Bemisia tabaci (Gennadius) (Hemiptera: Aleyrodidae) is a major pest of the tomato (Solanum lycopersicum L.) crop worldwide, mostly because of resistance to insecticide that has been associated with endosymbionts. Although knowledge of biotypes in the B. tabaci complex and its endosymbionts is critical for developing pest management strategies, limited information is available on the pest in the Culiacan Province of Mexico. In total, 249 samples of whiteflies were collected from tomato plants of four growers in the Culiacan Valley to analyze the genetic identity of the B. tabaci complex and its endosymbionts. PCR and phylogenetic analyses on the mitochondrial cytochrome oxidase I gene (mtCO1) revealed MEAM1, MED, and indigenous genetic groups in 53, 19, and 28%, respectively, of B. tabaci on tomatoes. Individual whiteflies were examined for endosymbionts through specific primers and phylogenetic analyses on the 16S rRNA and the 23S rRNA genes. Incidence of Portiera, Hamiltonella, Rickettsia, Wolbachia, and Cardinium was 81, 46, 28, 9, and 13%, respectively, in the B. tabaci samples analyzed. A new bacterium-endosymbiont in the genus Orientia was found and described in 63% of the samples of B. tabaci. A mixture of the endosymbionts Rickettsia+UAS_511+Cardinium was observed in 10% of samples of B. tabaci MED, while in the MEAM1 biotype, a combination of Hamiltonella+UAS_511 was in 32% of the samples analyzed. The study highlights the diversity and distribution of B. tabaci and its endosymbionts throughout the Culiacan Province and provides evidence for control of the insect pest.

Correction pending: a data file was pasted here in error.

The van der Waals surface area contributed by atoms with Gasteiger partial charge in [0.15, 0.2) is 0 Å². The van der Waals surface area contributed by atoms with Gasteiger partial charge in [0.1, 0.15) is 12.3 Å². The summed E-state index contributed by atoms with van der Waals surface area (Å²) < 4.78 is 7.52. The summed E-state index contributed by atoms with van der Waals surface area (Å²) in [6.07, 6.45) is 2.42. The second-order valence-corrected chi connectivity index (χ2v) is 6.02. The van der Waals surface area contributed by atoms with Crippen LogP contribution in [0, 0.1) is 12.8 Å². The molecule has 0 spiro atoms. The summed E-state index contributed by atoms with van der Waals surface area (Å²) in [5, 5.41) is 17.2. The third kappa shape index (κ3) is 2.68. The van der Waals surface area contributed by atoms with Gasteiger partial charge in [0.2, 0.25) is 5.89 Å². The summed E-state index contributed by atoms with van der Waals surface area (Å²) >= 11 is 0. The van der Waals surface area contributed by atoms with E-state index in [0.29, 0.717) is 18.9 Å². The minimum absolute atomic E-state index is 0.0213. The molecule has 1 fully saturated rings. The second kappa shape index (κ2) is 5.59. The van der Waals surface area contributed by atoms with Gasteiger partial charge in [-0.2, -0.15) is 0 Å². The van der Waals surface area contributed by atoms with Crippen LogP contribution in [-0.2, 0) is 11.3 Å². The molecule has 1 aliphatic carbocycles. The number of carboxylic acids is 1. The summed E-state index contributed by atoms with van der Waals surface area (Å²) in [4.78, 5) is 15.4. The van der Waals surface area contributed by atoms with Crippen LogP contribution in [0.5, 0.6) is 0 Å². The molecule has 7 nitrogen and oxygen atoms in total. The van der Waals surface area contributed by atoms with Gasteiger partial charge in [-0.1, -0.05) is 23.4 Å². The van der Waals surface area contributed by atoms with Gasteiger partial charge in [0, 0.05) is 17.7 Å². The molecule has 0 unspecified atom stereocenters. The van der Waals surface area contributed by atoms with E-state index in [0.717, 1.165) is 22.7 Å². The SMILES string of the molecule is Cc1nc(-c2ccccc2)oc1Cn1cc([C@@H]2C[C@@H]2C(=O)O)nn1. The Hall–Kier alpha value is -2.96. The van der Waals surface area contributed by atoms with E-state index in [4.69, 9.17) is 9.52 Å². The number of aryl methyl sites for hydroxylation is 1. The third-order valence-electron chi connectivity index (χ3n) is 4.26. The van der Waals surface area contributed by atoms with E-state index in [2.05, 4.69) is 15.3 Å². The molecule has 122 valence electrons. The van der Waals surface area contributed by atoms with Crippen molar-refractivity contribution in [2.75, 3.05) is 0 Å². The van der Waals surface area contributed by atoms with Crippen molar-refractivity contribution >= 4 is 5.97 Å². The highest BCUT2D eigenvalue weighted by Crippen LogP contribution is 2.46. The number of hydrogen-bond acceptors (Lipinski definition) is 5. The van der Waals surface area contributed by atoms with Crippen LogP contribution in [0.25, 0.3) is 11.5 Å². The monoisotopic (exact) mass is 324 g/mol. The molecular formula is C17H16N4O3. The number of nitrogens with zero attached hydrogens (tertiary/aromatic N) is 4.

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Vol. 45 • No. 4